Description: While the word “pedagogue” may evoke a vision of an instructor who is dogmatic and set in his own ways, the word descends from Greek origins: ped “child” + agogos “leader.” A pedagogue is, by definition, literally the servant who escorts the child to and from school – the “pedagogue” accompanies the student on the journey for knowledge. True to this definition, Douglas Campbell is model pedagogue – one who gently guided his countless students throughout their musical journeys. As Professor of Music (Horn) at Michigan State University for 45 years, and Horn Instructor at Interlochen Arts Camp for 25 years, Campbell was a significant influence on many developing hornists. Following their study with him, Campbell's students eventually won orchestral and college teaching positions across the United States and throughout the world. Having influenced an extraordinary number of horn students during his tenures at Michigan State University and Interlochen Arts Camp, Douglas Campbell's life and career serve as an excellent example of contemporary horn pedagogy in the United States. This dissertation provides a detailed biography of Douglas Campbell and provides evidence of his contributions to American horn pedagogy, while documenting Campbell’s performing career with the Richards Quintet, which toured the ...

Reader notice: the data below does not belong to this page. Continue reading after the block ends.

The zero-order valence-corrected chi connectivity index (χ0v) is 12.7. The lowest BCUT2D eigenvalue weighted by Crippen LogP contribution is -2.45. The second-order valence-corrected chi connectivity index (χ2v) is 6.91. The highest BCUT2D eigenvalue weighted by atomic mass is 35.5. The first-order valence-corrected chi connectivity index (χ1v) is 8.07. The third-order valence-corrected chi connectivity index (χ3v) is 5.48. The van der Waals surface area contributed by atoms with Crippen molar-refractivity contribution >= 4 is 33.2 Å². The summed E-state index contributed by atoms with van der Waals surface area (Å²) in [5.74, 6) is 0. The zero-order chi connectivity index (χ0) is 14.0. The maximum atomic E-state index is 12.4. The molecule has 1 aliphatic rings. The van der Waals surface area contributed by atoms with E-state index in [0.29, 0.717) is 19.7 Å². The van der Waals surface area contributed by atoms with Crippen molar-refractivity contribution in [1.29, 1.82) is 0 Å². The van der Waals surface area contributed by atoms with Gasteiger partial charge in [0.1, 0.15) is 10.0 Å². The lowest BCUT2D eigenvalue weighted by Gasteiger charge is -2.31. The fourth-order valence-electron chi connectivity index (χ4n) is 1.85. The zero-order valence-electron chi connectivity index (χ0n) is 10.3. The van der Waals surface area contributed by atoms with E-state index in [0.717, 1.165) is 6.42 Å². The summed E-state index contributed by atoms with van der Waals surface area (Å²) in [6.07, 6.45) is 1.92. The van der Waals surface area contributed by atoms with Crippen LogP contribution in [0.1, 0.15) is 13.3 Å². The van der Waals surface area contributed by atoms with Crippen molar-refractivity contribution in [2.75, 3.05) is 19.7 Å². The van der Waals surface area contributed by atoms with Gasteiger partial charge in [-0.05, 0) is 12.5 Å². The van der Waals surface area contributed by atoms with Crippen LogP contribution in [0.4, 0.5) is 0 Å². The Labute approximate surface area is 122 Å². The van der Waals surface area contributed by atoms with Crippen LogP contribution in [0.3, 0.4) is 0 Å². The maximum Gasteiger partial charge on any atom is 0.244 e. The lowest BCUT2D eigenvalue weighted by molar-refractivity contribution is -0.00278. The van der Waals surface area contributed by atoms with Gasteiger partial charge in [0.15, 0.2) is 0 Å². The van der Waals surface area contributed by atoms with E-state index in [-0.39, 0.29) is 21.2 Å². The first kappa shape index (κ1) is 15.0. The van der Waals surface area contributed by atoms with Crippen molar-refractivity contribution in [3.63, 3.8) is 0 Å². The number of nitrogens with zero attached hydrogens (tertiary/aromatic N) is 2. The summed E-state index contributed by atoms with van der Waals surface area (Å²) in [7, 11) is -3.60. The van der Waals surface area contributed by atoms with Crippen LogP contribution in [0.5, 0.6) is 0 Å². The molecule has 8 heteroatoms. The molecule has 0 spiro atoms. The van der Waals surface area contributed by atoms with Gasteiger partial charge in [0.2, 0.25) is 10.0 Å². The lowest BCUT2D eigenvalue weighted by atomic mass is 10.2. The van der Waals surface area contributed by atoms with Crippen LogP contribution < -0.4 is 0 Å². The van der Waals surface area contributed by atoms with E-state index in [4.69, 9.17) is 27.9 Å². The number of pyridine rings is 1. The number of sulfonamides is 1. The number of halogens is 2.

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Krzysztof Penderecki’s Divertimento/suite for Cello Solo (1994-2013): a Stylistic Analysis and Performance Guide

Krzysztof Penderecki’s Divertimento/suite for Cello Solo (1994-2013): a Stylistic Analysis and Performance Guide

Date: May 2014
Creator: Sturman, Esra